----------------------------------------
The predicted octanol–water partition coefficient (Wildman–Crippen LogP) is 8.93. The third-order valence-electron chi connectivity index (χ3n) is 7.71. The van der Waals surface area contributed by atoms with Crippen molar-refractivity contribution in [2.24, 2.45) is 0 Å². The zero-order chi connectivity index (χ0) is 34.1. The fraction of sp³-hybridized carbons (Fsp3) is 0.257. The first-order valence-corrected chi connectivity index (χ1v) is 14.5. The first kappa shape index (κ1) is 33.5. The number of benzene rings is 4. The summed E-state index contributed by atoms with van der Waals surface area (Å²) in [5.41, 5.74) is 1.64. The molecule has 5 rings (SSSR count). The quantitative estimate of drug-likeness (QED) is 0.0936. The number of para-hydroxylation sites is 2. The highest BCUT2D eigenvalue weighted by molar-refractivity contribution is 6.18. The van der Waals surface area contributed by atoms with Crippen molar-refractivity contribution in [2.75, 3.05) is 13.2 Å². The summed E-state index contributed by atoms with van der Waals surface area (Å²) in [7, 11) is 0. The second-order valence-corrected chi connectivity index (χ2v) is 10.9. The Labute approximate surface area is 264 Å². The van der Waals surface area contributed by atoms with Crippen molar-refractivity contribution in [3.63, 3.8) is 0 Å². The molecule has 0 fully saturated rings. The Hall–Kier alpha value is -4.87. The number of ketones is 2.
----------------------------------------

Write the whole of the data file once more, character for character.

The predicted octanol–water partition coefficient (Wildman–Crippen LogP) is 8.93. The third-order valence-electron chi connectivity index (χ3n) is 7.71. The van der Waals surface area contributed by atoms with Crippen molar-refractivity contribution in [2.24, 2.45) is 0 Å². The zero-order chi connectivity index (χ0) is 34.1. The fraction of sp³-hybridized carbons (Fsp3) is 0.257. The first-order valence-corrected chi connectivity index (χ1v) is 14.5. The first kappa shape index (κ1) is 33.5. The number of benzene rings is 4. The summed E-state index contributed by atoms with van der Waals surface area (Å²) in [5.41, 5.74) is 1.64. The molecule has 5 rings (SSSR count). The quantitative estimate of drug-likeness (QED) is 0.0936. The number of para-hydroxylation sites is 2. The highest BCUT2D eigenvalue weighted by molar-refractivity contribution is 6.18. The van der Waals surface area contributed by atoms with Crippen molar-refractivity contribution in [2.75, 3.05) is 13.2 Å². The summed E-state index contributed by atoms with van der Waals surface area (Å²) in [7, 11) is 0. The second-order valence-corrected chi connectivity index (χ2v) is 10.9. The Labute approximate surface area is 264 Å². The van der Waals surface area contributed by atoms with Crippen molar-refractivity contribution in [3.63, 3.8) is 0 Å². The molecule has 0 fully saturated rings. The Hall–Kier alpha value is -4.87. The number of ketones is 2.